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National
Accused fake dentist and husband facing new RICO charges
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Accused fake dentist and husband facing new RICO charges

Accused fake dentist and husband facing new RICO charges
Photo Credit: Paulding County Sheriff's Office
Krista Szewczyk is facing a second indictment in Paulding County, Georgia, for practicing dentistry without a license, a charge she is facing in metro Atlanta too, along with her husband John Szewczyk .

Accused fake dentist and husband facing new RICO charges

A woman accused of working as a dentist without a license must now answer to additional charges, along with her husband. On Wednesday, a Paulding County grand jury indicted both Krista and John Szewczyk on charges related to their alleged illegal dental office

>> Read more trending news   

It’s the second indictment in Paulding since August for Krista Szewczyk, who is also charged with practicing dentistry without a license in Cobb County. But it is the first time her husband, a former Paulding sheriff’s deputy, has been criminally charged in the case.

The Szewczyks, who live in Dallas, are accused of racketeering, practicing dentistry without a license, insurance fraud and writing an unlawful prescription in the 56-count indictment obtained by The Atlanta Journal-Constitution. 

“Neither Krista Szewczyk or John Szewczyk are licensed dentists but owned and operated a business that provided dental services,” the indictment states.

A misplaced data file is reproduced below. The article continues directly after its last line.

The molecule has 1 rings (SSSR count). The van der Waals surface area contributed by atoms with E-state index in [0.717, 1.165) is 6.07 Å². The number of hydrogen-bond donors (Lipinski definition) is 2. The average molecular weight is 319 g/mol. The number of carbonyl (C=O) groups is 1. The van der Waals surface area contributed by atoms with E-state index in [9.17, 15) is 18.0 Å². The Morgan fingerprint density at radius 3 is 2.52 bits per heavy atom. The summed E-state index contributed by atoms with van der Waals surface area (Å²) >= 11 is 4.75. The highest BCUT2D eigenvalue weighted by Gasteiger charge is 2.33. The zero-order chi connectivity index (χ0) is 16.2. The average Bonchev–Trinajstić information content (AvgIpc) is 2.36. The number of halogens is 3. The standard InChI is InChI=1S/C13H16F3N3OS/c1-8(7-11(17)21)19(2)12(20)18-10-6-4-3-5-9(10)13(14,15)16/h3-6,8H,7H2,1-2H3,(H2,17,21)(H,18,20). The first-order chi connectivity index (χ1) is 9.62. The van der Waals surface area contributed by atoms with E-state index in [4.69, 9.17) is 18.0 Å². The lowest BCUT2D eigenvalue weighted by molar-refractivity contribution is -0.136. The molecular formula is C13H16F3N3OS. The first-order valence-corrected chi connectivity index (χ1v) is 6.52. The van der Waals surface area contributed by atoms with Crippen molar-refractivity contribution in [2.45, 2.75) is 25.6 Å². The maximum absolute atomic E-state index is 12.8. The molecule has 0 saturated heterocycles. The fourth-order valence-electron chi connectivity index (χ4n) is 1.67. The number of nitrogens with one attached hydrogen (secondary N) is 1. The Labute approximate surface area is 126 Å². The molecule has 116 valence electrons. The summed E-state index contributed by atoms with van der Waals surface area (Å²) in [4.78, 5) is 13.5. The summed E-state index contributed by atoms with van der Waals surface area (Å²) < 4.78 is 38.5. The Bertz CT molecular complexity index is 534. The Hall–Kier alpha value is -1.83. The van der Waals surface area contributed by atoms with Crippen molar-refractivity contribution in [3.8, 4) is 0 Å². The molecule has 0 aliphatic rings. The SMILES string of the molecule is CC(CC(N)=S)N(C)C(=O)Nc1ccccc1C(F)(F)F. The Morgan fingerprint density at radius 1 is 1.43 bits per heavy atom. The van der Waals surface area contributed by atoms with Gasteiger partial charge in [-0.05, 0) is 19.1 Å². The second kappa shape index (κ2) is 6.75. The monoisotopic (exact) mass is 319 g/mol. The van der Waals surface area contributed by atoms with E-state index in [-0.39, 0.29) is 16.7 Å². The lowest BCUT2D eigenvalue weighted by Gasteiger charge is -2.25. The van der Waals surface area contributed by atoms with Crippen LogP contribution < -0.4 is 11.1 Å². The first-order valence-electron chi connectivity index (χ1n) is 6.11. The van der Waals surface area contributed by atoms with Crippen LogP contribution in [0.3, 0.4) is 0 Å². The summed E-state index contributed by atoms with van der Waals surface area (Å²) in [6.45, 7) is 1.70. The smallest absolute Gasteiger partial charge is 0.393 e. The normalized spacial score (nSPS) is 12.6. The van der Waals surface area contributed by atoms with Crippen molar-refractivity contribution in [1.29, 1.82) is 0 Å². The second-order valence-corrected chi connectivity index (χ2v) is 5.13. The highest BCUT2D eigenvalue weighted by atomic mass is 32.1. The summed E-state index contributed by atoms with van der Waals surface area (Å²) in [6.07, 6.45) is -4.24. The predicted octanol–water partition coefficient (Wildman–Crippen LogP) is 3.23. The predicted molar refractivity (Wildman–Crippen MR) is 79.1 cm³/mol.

The pair is charged with two counts under Georgia’s Racketeer Influenced and Corrupt Organizations Act, known as RICO. RICO is often used by prosecutors to prove that a legal business was being used for illegal means. In the Szewczyks' case, the dental office was a licensed business, but according to investigators, the two schemed to provide illegal dental services and then billed insurance companies fraudulently. 

Investigators believe John Szewczyk owned the business and paid bills while assisting his wife in managing the office. Krista Szewczyk, 47, allegedly pulled teeth, applied fillings, replaced crowns and wrote prescriptions for pain medications in the dental office. She has no medical license and isn’t even a dental hygienist, records show.

Additionally, the pair is accused of billing insurance companies as though a licensed doctor performed the procedures, the indictment states. Insurance claims were also allegedly submitted for dental work that was never done. 

On Aug. 23, Krista Szewczyk was arrested after a Paulding grand jury indicted her on 48 counts, including 40 counts of practicing dentistry without a license, three counts of writing unlawful prescriptions, one count of forgery and three counts of insurance fraud. Two weeks later, Szewczyk was arrested in Cobb, where Marietta police also believe she performed dental work. 

As early as 2012, Krista Szewczyk was performing illegal work on the mouths of customers, according to her previous indictment. She was accused of posing as a dentist, but at that time, her husband was a Paulding sheriff’s deputy, and the DA’s office there determined it was a conflict of interest to pursue the charges. Instead, Szewczyk was offered a pre-trial diversion program, the DA’s office previously said. 

But investigators allege Krista Szewczyk continued to run her practice. She later closed the Paulding office and re-opened in Marietta. 

The Georgia Board of Dentistry, whose prime responsibility is protecting dental patients, knew by at least 2014 that Krista Szewczyk may have been violating the law, according to an investigation by The Atlanta Journal-Constitution. But rather than issue a cease and desist order and impose fines, as the board has done nearly four dozen times in similar cases since 2000, the board referred the case to prosecutors.